A lot of traveling goes on in THE LAST STATION -- via choo-choo train, horseback and sometimes mere feet -- yet the characters never seem to get where they want to go. (Well, we are in Russia, after all.) Unfortunately the movie has the same problem.
Adapted (from the generally well-regarded novel by Jay Parini, unread by me) and directed by Michael
Hoffman (shown left), it tells the story of Leo Tolstoy's last days, as relatives and "disciples" fight over the right to his body of work (and eventually his body itself), watched over at all times by the press, ever eager to have another nibble of celebrity news to feed its slavering constituency. Sounds like fun, at the very least. And though Hoffman sets things up fairly well, the plodding and repetitious series of incidents he shows us, not to mention the lumbering dialog -- journeyman at best and often lacking the specificity and urgency of real life despite the efforts of a very good cast -- render this entire enterprise, well, stationary.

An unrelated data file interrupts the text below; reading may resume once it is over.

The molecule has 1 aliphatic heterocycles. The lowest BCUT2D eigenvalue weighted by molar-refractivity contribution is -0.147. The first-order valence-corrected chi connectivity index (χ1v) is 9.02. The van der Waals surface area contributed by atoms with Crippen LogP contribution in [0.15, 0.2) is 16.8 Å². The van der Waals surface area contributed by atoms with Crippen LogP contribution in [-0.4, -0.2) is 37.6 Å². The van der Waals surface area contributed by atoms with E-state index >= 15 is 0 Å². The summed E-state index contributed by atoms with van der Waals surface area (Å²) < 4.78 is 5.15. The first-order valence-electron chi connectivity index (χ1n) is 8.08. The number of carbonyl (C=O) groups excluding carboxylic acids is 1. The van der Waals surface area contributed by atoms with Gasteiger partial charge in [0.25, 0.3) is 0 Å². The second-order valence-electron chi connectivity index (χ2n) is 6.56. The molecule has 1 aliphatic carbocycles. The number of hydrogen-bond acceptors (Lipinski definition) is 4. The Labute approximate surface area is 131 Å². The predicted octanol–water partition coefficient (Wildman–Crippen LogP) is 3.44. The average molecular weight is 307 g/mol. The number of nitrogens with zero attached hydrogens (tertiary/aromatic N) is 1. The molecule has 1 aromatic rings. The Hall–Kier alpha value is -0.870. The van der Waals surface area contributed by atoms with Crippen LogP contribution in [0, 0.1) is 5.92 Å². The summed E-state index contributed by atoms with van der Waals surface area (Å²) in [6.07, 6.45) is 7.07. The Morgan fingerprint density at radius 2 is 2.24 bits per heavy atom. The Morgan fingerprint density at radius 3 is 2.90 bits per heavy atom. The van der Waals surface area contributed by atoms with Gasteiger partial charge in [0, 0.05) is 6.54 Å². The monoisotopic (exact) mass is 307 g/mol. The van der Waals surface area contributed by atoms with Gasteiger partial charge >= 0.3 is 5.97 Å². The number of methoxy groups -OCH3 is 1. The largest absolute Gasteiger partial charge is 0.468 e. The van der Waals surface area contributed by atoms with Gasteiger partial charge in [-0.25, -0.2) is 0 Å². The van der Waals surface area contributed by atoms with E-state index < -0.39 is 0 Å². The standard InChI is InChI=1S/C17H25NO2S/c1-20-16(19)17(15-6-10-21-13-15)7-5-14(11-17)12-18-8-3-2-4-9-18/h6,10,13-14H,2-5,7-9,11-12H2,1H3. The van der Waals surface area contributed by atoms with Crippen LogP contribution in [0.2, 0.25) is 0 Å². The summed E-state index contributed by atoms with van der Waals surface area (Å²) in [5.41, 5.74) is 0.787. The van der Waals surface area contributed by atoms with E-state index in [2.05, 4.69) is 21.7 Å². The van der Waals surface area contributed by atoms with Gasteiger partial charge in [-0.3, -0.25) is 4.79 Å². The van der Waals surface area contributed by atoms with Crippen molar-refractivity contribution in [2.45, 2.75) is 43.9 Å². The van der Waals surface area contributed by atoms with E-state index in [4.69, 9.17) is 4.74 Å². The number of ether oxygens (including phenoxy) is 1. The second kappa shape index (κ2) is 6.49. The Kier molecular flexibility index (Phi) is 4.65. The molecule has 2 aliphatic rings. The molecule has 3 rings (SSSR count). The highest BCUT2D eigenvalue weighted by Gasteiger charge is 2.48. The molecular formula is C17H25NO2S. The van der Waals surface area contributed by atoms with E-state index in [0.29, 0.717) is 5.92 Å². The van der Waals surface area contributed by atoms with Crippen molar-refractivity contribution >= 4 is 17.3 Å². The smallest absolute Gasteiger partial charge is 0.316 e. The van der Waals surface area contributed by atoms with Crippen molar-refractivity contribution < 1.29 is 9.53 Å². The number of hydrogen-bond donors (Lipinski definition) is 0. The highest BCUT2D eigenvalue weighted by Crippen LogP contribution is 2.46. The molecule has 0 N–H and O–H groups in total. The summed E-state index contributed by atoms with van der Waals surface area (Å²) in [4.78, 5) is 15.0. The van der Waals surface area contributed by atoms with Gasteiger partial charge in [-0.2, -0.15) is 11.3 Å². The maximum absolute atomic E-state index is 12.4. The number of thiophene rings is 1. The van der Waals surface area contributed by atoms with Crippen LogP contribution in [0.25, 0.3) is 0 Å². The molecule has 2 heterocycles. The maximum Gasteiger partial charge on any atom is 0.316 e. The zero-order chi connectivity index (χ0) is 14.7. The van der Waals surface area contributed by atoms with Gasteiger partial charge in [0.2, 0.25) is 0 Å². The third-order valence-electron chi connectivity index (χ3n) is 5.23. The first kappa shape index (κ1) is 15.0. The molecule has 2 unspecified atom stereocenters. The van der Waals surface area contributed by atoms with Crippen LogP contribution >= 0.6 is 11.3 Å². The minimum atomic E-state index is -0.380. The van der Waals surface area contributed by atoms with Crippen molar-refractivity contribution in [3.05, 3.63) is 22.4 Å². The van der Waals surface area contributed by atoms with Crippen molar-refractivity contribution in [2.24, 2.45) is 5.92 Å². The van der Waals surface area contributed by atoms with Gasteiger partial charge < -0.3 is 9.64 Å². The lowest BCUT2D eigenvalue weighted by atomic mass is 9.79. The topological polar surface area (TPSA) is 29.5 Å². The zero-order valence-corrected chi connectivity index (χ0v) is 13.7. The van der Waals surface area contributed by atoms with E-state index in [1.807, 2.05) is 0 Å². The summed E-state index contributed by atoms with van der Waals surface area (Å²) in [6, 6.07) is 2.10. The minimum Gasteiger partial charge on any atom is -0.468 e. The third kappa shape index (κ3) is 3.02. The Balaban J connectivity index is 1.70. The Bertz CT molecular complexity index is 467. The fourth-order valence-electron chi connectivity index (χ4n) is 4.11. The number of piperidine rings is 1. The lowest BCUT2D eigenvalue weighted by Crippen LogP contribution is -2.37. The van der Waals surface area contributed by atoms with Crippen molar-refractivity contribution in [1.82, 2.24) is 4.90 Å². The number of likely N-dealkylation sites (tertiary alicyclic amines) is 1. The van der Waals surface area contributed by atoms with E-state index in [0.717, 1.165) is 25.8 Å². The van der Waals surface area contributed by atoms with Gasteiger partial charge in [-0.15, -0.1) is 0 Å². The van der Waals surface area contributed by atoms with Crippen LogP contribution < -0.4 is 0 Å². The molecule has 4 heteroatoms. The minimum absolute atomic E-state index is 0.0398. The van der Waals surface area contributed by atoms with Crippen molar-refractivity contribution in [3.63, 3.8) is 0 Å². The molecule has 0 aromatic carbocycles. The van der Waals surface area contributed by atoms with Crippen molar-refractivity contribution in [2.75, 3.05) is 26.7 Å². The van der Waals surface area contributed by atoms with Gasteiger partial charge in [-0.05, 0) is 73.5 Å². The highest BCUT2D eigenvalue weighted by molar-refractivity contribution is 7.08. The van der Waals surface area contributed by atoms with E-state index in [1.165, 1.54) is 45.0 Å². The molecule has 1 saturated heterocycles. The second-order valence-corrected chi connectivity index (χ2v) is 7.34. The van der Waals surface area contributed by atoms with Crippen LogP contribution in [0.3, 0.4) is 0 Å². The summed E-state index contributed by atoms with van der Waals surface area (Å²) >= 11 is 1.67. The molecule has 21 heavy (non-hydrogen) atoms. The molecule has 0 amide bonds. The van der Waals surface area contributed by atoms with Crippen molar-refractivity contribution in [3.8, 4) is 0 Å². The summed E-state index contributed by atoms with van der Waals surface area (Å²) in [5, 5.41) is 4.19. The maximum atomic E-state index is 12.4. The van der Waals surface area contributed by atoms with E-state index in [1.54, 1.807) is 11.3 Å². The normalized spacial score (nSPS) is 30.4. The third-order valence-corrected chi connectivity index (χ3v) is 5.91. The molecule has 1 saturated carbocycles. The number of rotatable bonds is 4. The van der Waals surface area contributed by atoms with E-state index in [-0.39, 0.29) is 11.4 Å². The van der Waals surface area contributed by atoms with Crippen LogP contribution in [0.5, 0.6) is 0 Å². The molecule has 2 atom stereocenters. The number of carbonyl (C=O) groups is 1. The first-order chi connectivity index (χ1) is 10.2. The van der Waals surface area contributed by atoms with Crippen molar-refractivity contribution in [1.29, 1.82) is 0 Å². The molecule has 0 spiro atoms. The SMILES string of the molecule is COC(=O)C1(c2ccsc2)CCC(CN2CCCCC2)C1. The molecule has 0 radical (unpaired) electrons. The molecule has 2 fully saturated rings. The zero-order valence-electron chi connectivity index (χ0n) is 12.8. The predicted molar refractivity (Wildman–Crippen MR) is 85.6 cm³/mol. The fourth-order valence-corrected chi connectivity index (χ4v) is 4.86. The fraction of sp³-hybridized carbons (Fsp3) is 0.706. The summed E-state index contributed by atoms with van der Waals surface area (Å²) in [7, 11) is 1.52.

nately emoting is just about all that is called upon from the actress here, and it grows tiresome after a time.